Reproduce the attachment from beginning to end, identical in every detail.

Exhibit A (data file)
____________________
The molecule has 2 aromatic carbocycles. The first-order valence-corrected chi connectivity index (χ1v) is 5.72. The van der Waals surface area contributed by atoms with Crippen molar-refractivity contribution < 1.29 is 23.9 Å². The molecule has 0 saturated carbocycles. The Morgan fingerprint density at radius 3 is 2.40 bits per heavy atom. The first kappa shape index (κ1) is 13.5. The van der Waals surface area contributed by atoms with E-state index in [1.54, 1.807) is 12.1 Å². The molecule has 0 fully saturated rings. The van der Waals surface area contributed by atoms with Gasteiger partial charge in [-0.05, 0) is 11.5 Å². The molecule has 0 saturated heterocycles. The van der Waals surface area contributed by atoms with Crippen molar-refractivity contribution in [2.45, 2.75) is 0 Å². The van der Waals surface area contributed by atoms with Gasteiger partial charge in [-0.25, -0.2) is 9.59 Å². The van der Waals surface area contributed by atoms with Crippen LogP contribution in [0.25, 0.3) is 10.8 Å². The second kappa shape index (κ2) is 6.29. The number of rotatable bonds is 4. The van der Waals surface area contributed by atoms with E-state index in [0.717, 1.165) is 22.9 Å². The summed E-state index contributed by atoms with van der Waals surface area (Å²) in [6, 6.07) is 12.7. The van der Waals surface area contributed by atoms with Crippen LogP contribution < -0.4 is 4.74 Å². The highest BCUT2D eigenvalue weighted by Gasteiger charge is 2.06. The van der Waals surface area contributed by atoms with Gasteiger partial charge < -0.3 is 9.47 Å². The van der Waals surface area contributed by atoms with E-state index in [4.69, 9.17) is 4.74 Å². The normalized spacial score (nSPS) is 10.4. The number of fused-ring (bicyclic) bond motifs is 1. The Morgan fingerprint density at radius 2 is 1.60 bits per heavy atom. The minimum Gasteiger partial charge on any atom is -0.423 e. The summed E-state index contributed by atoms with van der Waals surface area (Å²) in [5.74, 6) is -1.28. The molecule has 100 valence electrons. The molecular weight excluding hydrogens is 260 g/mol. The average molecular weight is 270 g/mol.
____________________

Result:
The molecule has 2 aromatic carbocycles. The first-order valence-corrected chi connectivity index (χ1v) is 5.72. The van der Waals surface area contributed by atoms with Crippen molar-refractivity contribution < 1.29 is 23.9 Å². The molecule has 0 saturated carbocycles. The Morgan fingerprint density at radius 3 is 2.40 bits per heavy atom. The first kappa shape index (κ1) is 13.5. The van der Waals surface area contributed by atoms with E-state index in [1.54, 1.807) is 12.1 Å². The molecule has 0 fully saturated rings. The van der Waals surface area contributed by atoms with Gasteiger partial charge in [-0.05, 0) is 11.5 Å². The molecule has 0 saturated heterocycles. The van der Waals surface area contributed by atoms with Crippen molar-refractivity contribution in [2.45, 2.75) is 0 Å². The van der Waals surface area contributed by atoms with Gasteiger partial charge in [-0.25, -0.2) is 9.59 Å². The van der Waals surface area contributed by atoms with Crippen LogP contribution in [0.25, 0.3) is 10.8 Å². The second kappa shape index (κ2) is 6.29. The number of rotatable bonds is 4. The van der Waals surface area contributed by atoms with E-state index in [0.717, 1.165) is 22.9 Å². The summed E-state index contributed by atoms with van der Waals surface area (Å²) in [6, 6.07) is 12.7. The van der Waals surface area contributed by atoms with Crippen LogP contribution < -0.4 is 4.74 Å². The highest BCUT2D eigenvalue weighted by Gasteiger charge is 2.06. The van der Waals surface area contributed by atoms with Gasteiger partial charge < -0.3 is 9.47 Å². The van der Waals surface area contributed by atoms with E-state index in [4.69, 9.17) is 4.74 Å². The normalized spacial score (nSPS) is 10.4. The number of fused-ring (bicyclic) bond motifs is 1. The Morgan fingerprint density at radius 2 is 1.60 bits per heavy atom. The minimum Gasteiger partial charge on any atom is -0.423 e. The summed E-state index contributed by atoms with van der Waals surface area (Å²) in [5.74, 6) is -1.28. The molecule has 100 valence electrons. The molecular weight excluding hydrogens is 260 g/mol. The average molecular weight is 270 g/mol.